How did school lunches get so bad, and how can they get better? In the new documentary Lunch Line, Michael Graziano and Ernie Park dig deep to find out. The filmmakers, who recently moved their three-year-old company Uji Films from Chicago to Nashville, return for a pair of screenings in April.
How did you pick an esoteric topic like the history of school lunches?
PARK: We had read an article in the Chicago Reader about Louisa May Alcott School wanting to change to all organic. The initial plan was to do a vérité documentary following them for a year, but we realized as we started to cover it that we should see it more as an issue.
GRAZIANO: It opened up to the contemporary discourse about school lunch reform. There are a million websites out there about [why] school lunches need to be improved, but one of the things we found lacking was context and history. We felt we could really contribute to the conversation by letting people know how school lunch came to be what it is today.
You show the program’s origins after World War II as a coming together of government groups that wanted to combat hunger and those that wanted reliable markets for excess agricultural production. But the characters, who were real people, are presented in cartoon form, with the faces of werewolves and vampires. Why?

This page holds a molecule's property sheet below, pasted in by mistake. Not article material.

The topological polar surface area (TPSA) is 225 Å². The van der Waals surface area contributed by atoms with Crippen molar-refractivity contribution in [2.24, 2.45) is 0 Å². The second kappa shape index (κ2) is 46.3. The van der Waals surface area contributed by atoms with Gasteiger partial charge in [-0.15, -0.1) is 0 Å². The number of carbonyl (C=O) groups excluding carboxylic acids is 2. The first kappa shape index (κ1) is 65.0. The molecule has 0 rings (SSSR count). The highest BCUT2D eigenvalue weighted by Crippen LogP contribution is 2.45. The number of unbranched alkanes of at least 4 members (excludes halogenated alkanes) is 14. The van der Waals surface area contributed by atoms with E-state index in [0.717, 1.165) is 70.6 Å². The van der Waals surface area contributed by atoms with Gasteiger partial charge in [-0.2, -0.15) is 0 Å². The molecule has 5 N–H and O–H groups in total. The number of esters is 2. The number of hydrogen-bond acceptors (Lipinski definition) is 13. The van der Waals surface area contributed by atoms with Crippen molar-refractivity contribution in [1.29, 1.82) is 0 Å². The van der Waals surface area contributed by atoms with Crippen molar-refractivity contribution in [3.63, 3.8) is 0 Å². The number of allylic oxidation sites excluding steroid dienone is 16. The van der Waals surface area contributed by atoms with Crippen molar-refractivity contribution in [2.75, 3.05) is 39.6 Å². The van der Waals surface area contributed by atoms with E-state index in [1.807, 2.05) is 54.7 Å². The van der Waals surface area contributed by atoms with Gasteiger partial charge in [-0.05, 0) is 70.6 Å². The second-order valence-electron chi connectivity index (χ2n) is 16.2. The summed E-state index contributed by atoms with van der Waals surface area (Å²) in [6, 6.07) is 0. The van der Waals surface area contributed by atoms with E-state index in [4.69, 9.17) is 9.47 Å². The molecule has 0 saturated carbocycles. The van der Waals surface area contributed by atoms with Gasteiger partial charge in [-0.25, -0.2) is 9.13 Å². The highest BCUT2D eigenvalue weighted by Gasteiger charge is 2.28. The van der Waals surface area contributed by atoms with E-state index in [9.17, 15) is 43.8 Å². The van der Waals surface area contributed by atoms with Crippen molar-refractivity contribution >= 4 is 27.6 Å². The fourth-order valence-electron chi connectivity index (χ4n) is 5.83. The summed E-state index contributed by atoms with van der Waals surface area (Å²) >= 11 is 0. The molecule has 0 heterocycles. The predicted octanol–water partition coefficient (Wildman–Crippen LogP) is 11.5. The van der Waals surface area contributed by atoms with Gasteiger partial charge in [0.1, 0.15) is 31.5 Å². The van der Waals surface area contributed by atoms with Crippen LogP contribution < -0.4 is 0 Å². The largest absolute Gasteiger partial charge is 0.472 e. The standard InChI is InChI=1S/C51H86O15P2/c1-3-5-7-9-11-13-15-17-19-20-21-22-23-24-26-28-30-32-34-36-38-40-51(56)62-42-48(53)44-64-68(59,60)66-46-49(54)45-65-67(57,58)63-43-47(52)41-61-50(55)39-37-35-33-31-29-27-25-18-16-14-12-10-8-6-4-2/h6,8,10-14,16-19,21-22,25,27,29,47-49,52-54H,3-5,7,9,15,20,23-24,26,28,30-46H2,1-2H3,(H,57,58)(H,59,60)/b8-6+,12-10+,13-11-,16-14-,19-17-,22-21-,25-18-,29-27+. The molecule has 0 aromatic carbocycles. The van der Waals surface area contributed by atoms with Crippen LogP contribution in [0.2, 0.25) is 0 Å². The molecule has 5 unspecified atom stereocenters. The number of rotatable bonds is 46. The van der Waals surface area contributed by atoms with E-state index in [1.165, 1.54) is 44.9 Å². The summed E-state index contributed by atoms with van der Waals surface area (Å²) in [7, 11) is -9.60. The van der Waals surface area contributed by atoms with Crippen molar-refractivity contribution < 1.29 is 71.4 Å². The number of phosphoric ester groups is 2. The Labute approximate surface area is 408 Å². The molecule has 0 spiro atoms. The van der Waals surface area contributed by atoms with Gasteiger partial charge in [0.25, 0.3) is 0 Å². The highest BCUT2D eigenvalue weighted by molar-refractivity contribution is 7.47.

GRAZIANO: There was some really dry political history that we felt committed to putting in there, and we were thinking [about] how we could make it engaging.
One of the students featured in the film is genuinely obsessed by the Twilight series, and she threw out this idea about how the werewolves and the vampires put aside their differences to fight for Bella, this common cause. We thought that was actually a nice metaphor for the political climate in the 1940s, where the conservatives and the liberals found a way to work together to get the school lunch program passed.
The film explores current efforts to make school lunches organic, but you don’t seem optimistic about that because of a lack of both funding and supply. What improvements can be made now?
GRAZIANO: Getting more fresh fruits and vegetables and less processed food. Those are solutions that don’t require huge overhauls.
PARK: The big change that’s going on right now in Chicago [Public Schools] is they’re switching from nutrition-based guidelines to food-based guidelines. On nutrition based, you just have to hit your number marks, with the right amount of calories and vitamins—and you can just bulk up what you’re serving and have nothing to do with the quality of the ingredients. But Chicago is crossing the road to make it food based, and they have people who genuinely care about the quality of the food.
Chicago is leading the way.
GO Lunch Line screens at Gene Siskel Film Center on April 22nd at 6 p.m., as part of the Do Something Reel Film Festival; at the Peggy Notebaert Nature Museum, on April 9th at 9 a.m., 10:30 a.m., and noon; at Northwestern University on April 28th; and at the Evanston Public Library on April 30th. For more info, lunchlinefilm.com.
Photograph: Anna Knott